CHICAGO — Two former water department officials have been indicted in an investigation of a Chicago suburb that for decades drew drinking water from a tainted well, federal prosecutors announced Thursday.
Frank Scaccia and Theresa Neubauer face multiple counts of lying to regulators over 20 years about piping in the polluted water to supplement Crestwood's supply from Lake Michigan, the U.S. attorney's office in Chicago said.
Neubauer, 53, is currently Crestwood's police chief and formerly worked as the water department's clerk and supervisor. Scaccia, 59, is the retired certified water operator for the south suburban village of around 11,000 residents.
Messages left for Scaccia at his Crestwood home and at Neubauer's office weren't immediately returned Thursday. Messages for Scaccia's lawyer, Bill Seith, and Neubauer's attorney, Tom Breen, also were not returned.
The Chicago Tribune revealed in 2009 that Crestwood used the contaminated water until 2007 – apparently to save money – even after environmental officials warned in the mid-1980s that cancer-causing chemicals had oozed into the well.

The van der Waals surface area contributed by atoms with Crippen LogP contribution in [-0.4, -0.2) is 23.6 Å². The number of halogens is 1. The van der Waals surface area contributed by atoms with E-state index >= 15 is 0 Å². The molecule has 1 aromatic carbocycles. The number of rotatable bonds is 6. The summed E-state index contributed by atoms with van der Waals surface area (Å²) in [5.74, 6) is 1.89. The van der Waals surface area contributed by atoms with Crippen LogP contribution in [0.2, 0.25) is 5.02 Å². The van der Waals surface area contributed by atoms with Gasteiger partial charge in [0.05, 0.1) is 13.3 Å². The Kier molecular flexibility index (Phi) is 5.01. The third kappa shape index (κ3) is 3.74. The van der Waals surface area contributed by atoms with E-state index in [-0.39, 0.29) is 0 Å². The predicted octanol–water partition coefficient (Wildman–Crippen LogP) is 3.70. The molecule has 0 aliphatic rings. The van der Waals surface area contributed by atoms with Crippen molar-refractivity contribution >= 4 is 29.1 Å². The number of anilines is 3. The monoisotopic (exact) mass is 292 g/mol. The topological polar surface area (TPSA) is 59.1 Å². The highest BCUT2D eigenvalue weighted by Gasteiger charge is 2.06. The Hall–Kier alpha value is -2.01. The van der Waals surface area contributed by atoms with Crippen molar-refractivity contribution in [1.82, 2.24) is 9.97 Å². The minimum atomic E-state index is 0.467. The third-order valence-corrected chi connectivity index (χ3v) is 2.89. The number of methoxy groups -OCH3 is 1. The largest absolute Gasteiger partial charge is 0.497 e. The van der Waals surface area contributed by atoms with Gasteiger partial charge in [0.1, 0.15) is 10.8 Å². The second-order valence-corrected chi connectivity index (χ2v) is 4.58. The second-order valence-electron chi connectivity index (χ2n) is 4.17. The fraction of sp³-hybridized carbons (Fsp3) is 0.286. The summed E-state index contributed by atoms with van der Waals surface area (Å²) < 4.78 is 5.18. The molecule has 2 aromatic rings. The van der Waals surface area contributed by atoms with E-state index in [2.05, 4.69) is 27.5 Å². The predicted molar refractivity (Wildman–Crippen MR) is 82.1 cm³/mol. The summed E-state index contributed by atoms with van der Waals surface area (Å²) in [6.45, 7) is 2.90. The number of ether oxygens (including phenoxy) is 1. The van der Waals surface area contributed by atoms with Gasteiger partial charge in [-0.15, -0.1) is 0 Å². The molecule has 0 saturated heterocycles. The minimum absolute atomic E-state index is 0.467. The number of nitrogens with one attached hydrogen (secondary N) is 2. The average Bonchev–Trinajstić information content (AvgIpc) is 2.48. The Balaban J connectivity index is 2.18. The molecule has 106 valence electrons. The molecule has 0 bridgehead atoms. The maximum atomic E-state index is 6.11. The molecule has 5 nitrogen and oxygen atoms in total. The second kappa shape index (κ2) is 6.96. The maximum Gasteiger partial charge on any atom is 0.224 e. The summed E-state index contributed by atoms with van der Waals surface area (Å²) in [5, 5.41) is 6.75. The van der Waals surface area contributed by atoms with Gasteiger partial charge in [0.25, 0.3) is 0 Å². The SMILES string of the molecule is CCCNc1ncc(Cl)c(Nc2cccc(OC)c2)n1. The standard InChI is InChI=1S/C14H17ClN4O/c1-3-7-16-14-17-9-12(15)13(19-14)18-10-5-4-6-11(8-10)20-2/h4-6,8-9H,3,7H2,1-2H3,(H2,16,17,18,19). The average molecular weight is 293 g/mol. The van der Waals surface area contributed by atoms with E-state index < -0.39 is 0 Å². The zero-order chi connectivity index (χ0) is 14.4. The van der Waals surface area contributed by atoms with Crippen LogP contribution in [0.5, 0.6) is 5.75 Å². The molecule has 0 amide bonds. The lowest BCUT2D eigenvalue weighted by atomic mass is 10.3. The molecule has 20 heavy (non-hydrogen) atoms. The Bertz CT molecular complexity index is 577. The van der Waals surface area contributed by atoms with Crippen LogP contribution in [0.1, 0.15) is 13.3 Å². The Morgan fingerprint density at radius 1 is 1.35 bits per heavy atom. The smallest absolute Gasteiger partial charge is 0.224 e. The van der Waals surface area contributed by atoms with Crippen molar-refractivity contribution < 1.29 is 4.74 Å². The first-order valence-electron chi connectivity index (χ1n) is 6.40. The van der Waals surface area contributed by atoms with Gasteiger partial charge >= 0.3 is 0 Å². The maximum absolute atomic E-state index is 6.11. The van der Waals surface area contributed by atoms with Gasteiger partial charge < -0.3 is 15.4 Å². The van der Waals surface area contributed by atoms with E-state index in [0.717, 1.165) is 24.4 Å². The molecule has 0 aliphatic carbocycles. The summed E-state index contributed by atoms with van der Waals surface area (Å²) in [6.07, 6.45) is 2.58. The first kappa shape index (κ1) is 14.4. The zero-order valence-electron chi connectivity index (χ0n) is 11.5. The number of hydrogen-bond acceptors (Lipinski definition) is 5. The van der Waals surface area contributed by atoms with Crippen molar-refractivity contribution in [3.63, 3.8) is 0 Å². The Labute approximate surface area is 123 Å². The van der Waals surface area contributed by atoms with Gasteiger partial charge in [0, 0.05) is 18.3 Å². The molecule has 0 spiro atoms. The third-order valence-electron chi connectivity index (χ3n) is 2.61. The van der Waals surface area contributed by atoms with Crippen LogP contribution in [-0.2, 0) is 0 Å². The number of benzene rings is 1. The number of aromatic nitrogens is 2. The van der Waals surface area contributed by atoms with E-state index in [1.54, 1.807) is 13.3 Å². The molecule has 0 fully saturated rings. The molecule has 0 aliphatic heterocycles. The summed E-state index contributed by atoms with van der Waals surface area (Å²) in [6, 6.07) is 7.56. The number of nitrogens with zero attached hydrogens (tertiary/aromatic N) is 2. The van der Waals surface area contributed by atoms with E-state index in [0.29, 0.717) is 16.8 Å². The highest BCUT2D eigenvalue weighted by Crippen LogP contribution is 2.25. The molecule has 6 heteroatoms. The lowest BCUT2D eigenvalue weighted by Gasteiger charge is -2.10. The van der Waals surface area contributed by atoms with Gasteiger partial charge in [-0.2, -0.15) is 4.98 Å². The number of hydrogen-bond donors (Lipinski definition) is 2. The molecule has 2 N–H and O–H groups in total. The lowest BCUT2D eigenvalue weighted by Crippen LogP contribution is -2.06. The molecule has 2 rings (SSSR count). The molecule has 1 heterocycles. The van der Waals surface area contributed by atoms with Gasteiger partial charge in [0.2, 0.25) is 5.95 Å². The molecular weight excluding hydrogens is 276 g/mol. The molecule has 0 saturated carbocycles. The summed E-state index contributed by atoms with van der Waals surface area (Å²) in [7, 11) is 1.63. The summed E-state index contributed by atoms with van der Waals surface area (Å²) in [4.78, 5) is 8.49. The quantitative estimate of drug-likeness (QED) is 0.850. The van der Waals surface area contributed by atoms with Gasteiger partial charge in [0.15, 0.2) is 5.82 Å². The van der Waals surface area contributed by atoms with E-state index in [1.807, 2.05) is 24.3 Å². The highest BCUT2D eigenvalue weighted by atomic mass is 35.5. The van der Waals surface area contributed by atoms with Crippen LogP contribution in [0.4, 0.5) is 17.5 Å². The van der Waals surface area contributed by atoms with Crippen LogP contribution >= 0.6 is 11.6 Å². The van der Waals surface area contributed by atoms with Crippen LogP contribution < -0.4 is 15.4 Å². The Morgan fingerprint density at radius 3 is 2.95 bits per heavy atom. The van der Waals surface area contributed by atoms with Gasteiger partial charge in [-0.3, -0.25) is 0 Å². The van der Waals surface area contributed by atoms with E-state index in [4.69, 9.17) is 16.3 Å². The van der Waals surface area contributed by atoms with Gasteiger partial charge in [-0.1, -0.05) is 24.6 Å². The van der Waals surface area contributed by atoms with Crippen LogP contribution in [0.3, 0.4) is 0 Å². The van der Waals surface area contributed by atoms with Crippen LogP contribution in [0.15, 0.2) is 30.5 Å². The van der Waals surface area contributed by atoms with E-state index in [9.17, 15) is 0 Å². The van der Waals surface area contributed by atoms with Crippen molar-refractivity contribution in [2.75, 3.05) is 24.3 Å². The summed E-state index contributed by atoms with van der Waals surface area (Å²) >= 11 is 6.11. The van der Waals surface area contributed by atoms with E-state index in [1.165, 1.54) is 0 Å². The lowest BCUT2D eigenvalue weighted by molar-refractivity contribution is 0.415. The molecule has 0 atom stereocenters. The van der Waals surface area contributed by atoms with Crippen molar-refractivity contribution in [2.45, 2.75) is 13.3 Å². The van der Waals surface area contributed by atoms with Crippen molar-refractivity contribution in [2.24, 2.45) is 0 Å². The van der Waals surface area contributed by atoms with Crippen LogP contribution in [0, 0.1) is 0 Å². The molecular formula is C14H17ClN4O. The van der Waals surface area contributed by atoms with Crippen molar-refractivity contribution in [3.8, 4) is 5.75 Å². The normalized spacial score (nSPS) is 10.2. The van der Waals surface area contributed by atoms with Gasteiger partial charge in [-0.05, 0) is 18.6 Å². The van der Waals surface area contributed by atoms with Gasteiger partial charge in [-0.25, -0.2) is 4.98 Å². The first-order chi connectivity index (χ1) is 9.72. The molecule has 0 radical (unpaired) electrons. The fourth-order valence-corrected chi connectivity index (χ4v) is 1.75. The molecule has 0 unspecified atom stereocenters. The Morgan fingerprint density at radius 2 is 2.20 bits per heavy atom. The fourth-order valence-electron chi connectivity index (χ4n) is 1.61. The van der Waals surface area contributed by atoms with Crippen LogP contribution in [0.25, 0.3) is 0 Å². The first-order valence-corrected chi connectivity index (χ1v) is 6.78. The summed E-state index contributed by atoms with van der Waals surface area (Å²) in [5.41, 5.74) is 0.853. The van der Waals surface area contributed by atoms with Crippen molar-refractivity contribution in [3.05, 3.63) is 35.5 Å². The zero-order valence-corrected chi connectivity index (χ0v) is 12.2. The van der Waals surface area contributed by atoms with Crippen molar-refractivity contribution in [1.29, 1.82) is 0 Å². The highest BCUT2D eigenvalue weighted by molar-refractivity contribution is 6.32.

The indictment also accuses Scaccia and Neubauer of telling residents in annual consumer reports that the village's only source of drinking water was Lake Michigan when they allegedly knew that wasn't true.
The indictment repeatedly mentions an unnamed elected public official as working with Scaccia and Neubauer on drinking water issues. It only refers to the person as "Public Official A."
A 2010 report from the Illinois Department of Public Health found that cancer rates were higher than average in Crestwood, though it stopped short of making a definite link between the elevated rates and the tainted water.